Handling quota and out of space issues while holding an OpLock
rsharpe at richardsharpe.com
Tue Sep 21 07:00:52 GMT 2004
On Mon, 20 Sep 2004, Peter Waechtler wrote:
> Am Sonntag, 19. September 2004 19:11 schrieb Richard Sharpe:
> > Hi,
> > I have noticed that windows clients tend to send requests to extend the
> > file size even though they are holding an oplock on a file.
> > It struck me that this must be so they can deal with issues like out of
> > quota or out of space at the point at which they occur, and thus give the
> > application a useful error message, rather than trying to deal with these
> > things at file close time (ie, trying to flush lots of data to the file
> > server could result in an EXQUOTA or NOSPACE return, and thus the close
> > operation must fail, however, the application might not even bother to
> > check the result of the close operation, and by that stage, there is no
> > way to recover etc).
> But it's more common for apps to check at least the return code from write
> calls. With the redirector passing the truncate operation to the server, it's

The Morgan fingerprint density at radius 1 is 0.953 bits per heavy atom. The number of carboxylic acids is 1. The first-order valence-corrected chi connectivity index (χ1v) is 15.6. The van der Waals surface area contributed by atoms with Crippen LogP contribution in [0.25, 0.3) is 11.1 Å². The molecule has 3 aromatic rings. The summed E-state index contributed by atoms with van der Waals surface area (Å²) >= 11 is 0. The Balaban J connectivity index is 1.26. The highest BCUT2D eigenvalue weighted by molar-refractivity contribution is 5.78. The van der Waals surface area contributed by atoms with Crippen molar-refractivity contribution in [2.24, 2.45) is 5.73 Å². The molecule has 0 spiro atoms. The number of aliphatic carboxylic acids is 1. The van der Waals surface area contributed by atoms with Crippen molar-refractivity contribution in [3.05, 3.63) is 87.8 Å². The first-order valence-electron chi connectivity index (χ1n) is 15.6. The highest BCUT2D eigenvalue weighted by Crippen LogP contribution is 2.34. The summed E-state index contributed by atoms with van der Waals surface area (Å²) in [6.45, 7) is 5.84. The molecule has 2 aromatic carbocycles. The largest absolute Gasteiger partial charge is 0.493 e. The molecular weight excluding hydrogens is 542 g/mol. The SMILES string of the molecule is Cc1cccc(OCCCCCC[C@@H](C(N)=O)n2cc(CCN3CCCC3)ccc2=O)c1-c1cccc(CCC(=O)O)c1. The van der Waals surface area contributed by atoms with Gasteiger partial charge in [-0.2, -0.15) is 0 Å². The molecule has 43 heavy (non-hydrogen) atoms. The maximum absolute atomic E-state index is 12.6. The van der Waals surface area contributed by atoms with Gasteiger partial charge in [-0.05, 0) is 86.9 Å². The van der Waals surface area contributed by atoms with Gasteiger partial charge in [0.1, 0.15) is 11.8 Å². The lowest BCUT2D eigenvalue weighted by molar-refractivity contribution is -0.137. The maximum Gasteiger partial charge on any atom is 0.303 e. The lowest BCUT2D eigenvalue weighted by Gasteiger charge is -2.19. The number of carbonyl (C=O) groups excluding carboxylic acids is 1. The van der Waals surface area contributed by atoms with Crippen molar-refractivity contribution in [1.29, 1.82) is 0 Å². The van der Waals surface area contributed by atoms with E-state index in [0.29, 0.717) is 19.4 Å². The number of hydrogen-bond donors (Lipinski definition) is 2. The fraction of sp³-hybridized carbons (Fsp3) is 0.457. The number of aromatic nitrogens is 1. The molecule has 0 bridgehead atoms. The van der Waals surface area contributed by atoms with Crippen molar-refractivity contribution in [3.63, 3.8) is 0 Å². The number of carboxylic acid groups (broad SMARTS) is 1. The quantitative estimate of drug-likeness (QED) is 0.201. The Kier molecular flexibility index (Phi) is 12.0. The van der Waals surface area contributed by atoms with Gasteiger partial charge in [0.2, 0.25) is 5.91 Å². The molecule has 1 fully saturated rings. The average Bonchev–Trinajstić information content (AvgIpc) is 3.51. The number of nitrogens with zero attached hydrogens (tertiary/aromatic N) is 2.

> possible to propagate the error condition to the app.
> If the redirector wouldn't do that, the writes, which are write back cached,
> would never be able to notice the error condition.
> On closure of the app and the timeout of the redirector (for batch oplocks
> about 5 seconds) the redirector wouldn't even be able to pass the error on
> close time!
OK, it seems that for Windows NT Servers, a Win2K redirector sends 1 byte
writes to interesting locations, like:
Write 1 byte at offset 65535
Write 1 byte at offset 2162687
Write 1 byte at offset 4259839
Write lots of data (flush the dirty data).
This seems clearly designed to allow quota and space problems to be
reflected back to the application.
Now to figure out how to make the redirector think it should do the same
Richard Sharpe, rsharpe[at]richardsharpe.com, rsharpe[at]samba.org,
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